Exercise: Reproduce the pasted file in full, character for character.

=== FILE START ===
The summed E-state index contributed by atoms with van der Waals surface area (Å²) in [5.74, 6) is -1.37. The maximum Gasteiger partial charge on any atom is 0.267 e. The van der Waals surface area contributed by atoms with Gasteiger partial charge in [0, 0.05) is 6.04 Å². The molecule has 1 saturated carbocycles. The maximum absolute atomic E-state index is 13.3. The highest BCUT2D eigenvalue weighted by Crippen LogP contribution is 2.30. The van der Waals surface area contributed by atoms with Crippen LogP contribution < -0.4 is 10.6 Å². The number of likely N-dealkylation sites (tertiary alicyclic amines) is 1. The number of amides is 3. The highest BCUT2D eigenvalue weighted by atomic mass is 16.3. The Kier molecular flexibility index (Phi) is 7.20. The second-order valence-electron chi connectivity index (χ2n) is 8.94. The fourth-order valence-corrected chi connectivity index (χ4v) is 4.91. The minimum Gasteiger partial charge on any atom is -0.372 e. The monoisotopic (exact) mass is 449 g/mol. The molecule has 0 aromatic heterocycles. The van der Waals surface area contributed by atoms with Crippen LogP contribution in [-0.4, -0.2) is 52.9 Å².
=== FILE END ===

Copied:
The summed E-state index contributed by atoms with van der Waals surface area (Å²) in [5.74, 6) is -1.37. The maximum Gasteiger partial charge on any atom is 0.267 e. The van der Waals surface area contributed by atoms with Gasteiger partial charge in [0, 0.05) is 6.04 Å². The molecule has 1 saturated carbocycles. The maximum absolute atomic E-state index is 13.3. The highest BCUT2D eigenvalue weighted by Crippen LogP contribution is 2.30. The van der Waals surface area contributed by atoms with Crippen LogP contribution < -0.4 is 10.6 Å². The number of likely N-dealkylation sites (tertiary alicyclic amines) is 1. The number of amides is 3. The highest BCUT2D eigenvalue weighted by atomic mass is 16.3. The Kier molecular flexibility index (Phi) is 7.20. The second-order valence-electron chi connectivity index (χ2n) is 8.94. The fourth-order valence-corrected chi connectivity index (χ4v) is 4.91. The minimum Gasteiger partial charge on any atom is -0.372 e. The monoisotopic (exact) mass is 449 g/mol. The molecule has 0 aromatic heterocycles. The van der Waals surface area contributed by atoms with Crippen LogP contribution in [-0.4, -0.2) is 52.9 Å².